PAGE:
Emelia’s pumpkin and persimmon puree is in the oven and so it is time to run an apple through a medieval torture device in order to create a long strip of apple which can then be rolled up so it looks like an apple again. She’s not happy with her first apple. She’s not happy with her second apple. She’s not happy with the fact that Andy has come over to pester her when she’s trying to do something really quite difficult. Her third apple looks good, so everyone shout yippee.

Reynold begins churning out his apple strip. The key to this step is ensuring that your apple looks exactly like a piece of paper – nature’s most appetising substance. He does well and causes Martin to make a strange noise. He makes a second one as a backup in case the first one doesn’t work out, even though it already has worked out. Reynold moves in mysterious ways.

Laura emphasises how amazing Martin’s apple is. “You could be deceived that it’s actually a whole apple on the plate,” she gushes. Again, we have to stress that the effect of a whole apple on the plate is also something you can do by putting a whole apple on a plate. Laura is struggling to turn her apple into a piece of paper, out of her depth because apples aren’t ravioli. She is close to tears as she sees her dream of buying a Pizza Hut franchise slipping away. As she flails about, Emelia comes over to help her and tell her how to do it properly, which is – let’s not beat about the bush – cheating. Reynold compounds the shame by also lending a hand. If Laura wins today – and, God forbid, if she wins the final – the sheer injustice of her victory, achieved by using the assistance of superior cooks, will be obvious. Laura weeps with gratitude as she lauds the selflessness of her fellow cooks, but at no point does she do the honourable thing and quit.

Meanwhile Emelia is turning her apples red, striving to achieve the most important part of the dish: making it look like tinned beetroot. Reynold is also turning his apples red, but his rolled-up apple isn’t the shape of an apple, it’s more the shape of a nuclear silo – but just where in the recipe does it say the dish shouldn’t look like a silo? Right at the beginning is the answer.

With only two hours to go, the pressure is really on the audience, who are only now realising what an incredibly long episode they’ve let themselves in for. Melissa and Jock question Martin about how to make weird real fake apples. Martin explains that the key is to be heaps good at making stuff.

Emelia is tired, but her lipstick remains on point. She kneels before her oven and embarks on one of the recipe’s trickiest components: shaping the leaves while suffering third degree burns. To achieve the perfect leaf effect it is necessary to give yourself heat stroke, just another reason that haute cuisine is not worth it.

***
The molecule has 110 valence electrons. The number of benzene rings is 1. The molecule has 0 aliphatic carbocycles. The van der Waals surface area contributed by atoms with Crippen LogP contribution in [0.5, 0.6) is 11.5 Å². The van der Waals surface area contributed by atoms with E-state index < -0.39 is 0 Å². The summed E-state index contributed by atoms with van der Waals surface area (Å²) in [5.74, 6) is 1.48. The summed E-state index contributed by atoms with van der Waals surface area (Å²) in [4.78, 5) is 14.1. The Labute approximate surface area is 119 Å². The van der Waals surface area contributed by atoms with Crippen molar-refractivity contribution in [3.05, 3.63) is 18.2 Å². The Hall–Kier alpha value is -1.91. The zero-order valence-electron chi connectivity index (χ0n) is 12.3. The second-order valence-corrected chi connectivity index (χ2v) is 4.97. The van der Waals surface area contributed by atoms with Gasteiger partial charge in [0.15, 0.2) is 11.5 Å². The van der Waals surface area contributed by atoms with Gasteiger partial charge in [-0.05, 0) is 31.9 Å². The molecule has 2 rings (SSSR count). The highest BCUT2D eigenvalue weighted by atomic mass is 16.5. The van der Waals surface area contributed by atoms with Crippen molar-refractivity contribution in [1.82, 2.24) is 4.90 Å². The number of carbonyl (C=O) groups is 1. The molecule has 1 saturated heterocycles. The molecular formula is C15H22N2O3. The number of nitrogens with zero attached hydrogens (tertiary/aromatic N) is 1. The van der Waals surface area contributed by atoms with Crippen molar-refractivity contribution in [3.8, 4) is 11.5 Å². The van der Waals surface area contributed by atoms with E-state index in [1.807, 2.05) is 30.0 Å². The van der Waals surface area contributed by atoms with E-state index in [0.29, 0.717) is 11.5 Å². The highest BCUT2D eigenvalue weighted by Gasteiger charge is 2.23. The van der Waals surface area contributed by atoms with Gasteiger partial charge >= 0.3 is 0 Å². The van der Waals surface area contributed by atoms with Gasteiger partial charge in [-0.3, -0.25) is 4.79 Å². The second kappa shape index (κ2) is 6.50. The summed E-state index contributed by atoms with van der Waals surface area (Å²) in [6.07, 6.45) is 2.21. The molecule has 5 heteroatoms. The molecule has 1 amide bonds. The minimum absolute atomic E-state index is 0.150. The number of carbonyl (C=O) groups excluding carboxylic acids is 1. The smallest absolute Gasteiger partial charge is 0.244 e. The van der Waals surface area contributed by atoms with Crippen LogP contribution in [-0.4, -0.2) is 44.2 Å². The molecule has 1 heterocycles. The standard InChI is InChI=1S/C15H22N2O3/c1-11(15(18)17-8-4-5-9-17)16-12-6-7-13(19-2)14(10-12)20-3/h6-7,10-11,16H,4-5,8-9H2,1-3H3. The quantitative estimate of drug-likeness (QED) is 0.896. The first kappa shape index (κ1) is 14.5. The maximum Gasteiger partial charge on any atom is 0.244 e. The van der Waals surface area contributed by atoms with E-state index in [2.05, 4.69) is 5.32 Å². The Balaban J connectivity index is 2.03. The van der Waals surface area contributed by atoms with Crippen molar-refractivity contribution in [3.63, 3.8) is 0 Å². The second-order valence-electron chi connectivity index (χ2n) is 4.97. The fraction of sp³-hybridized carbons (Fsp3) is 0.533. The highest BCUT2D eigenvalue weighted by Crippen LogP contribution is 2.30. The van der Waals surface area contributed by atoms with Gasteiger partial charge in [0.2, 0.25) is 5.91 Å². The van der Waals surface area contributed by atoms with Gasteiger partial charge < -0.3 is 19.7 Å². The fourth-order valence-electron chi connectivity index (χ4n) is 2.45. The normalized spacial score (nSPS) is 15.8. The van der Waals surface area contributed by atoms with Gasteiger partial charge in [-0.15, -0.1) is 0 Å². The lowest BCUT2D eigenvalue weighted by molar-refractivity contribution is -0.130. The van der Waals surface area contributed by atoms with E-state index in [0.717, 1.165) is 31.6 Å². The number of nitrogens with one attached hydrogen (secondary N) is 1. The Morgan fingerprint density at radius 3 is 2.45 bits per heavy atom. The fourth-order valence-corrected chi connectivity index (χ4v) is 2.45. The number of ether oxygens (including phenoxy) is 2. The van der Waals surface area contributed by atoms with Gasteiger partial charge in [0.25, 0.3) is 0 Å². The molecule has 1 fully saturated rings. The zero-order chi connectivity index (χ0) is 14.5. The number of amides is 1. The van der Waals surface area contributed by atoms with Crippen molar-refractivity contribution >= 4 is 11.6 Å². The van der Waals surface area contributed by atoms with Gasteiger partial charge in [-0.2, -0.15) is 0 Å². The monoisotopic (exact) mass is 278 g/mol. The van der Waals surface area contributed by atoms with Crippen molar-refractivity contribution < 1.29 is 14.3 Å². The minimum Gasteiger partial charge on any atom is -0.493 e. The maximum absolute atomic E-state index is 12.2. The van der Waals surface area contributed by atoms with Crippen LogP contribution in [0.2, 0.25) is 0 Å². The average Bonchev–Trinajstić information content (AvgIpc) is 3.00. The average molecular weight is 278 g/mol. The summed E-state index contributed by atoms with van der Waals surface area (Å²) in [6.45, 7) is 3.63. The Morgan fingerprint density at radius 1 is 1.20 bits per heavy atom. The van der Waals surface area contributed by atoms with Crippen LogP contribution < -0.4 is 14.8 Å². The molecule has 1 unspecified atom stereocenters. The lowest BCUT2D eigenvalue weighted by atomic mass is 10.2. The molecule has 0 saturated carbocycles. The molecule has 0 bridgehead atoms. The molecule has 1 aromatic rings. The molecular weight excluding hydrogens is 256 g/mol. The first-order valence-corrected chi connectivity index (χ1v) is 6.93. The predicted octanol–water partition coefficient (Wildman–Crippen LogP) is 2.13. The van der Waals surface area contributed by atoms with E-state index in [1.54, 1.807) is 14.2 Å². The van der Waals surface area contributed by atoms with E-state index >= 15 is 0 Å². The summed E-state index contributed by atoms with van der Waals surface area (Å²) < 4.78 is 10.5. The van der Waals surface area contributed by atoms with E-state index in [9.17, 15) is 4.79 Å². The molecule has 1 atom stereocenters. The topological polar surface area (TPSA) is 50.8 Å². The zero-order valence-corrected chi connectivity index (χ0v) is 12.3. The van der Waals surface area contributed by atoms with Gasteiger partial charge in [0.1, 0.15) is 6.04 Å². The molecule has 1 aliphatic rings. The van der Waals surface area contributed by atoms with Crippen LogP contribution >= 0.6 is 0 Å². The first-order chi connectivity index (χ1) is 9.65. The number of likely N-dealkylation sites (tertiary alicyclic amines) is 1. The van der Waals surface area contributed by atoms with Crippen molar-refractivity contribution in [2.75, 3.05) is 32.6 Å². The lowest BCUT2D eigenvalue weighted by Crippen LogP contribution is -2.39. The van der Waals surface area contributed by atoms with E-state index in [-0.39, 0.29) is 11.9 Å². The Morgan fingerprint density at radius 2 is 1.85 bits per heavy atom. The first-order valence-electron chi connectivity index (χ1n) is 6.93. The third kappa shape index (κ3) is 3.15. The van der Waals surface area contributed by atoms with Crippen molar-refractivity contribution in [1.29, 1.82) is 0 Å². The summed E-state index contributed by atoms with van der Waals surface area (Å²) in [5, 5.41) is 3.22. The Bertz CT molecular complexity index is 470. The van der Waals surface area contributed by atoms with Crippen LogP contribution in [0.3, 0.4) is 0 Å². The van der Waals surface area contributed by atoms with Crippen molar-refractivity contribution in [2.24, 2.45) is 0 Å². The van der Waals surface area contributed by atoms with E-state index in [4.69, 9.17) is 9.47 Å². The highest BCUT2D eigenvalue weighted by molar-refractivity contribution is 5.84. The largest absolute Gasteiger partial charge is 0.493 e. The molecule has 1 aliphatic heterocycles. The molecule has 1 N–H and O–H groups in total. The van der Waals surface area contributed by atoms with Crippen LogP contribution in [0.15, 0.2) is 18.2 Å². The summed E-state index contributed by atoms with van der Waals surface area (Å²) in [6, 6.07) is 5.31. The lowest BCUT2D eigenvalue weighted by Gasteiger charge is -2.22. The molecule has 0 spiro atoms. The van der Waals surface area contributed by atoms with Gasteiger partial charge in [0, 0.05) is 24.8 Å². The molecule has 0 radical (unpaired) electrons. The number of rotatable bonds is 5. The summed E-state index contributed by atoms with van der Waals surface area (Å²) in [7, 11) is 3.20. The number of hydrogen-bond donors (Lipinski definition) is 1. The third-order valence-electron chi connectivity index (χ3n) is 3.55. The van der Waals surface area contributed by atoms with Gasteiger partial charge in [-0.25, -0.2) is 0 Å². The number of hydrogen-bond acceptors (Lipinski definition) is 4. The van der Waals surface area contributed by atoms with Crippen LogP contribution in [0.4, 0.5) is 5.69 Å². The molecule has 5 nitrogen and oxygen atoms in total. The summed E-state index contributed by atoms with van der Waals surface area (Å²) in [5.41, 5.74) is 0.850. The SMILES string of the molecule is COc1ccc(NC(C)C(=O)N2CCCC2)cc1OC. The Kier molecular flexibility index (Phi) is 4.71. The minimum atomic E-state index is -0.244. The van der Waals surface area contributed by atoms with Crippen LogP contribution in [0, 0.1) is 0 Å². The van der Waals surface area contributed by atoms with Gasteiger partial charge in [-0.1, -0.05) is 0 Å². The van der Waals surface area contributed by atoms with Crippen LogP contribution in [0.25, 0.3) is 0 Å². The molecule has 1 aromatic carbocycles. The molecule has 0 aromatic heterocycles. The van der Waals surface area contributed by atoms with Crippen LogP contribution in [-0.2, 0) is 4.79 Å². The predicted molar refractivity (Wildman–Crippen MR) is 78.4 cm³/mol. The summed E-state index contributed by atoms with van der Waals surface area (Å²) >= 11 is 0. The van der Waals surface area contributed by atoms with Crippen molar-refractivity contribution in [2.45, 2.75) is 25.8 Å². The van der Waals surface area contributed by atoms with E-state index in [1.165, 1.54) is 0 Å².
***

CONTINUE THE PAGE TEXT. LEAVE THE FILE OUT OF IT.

Reynold takes a large red brick out of the oven. Apparently the apple scrolls have to be baked inside a brick. Reynold’s apple scrolls look terrible. Or rather: they look wonderful, but they are a slightly different shape to Martin’s, so they might as well McNuggets. On the other hand, Emelia’s apple scrolls look perfect. Laura’s look pretty bad, but she’s Jock’s friend so it’ll be OK.

Reynold thinks perhaps he rolled his scroll too tight: a common problem for millennial men. But he has no choice but to shove his brick back in the oven and hope that he can slip Andy a fifty later on without anyone seeing.

“The air in this kitchen is so thick with pressure you could cut it with a knife!” Jock yells, tragically not realising that there has been a gas leak and they only have minutes to live.

Emelia observes how delicate and easy to break her leaves are, illustrating her point by breaking them. “I feel like I’m going to vomit,” she says, which would be a major mistake, as the recipe says the vomit goes in last.

Laura produces a perfect leaf and is shocked. “You could chuck it outside amongst all the other fresh leaves and you wouldn’t know the difference!” she squeals, but she’s wrong: none of the other leaves smell like bolognese sauce.

“Talk to me about leaves,” Jock snaps at Reynold, sick of his non-leaf-discussing bullshit. Reynold is frying his leaves, which is a bit weird if you ask me. His leaves have come out oily, possibly because of all the oil he just put them in. He puts them in the oven to dry them out. The recipe does not say he should put them in the oven, and Reynold has committed the gravest sin any cook can commit: thinking for himself.

Meanwhile Emelia’s leaves keep breaking, as if to taunt her. She’s on her fourth batch of raspberry leaves. “I can’t leave them off,” she frets, so worried she doesn’t even pause to savour the pun. Finally she gets some leaves that work, making the whole thing an anticlimax.

Jock asks Reynold why he has leaves in the oven. Reynold explains that they’re dehydrating. “They’re DEHYDRATING?” says Jock, as if Reynold just told him he’d fed them to a civet. Reynold opens the oven and discovers his leaves have lost their shape. The realisation that not following the recipe has led to an outcome other than that which the recipe was written to achieve comes as a huge surprise to Reynold, who has never cooked before today. Reynold must now reshape and reprint his deformed leaves, which is a sentence that simply does not make sense in any culinary context.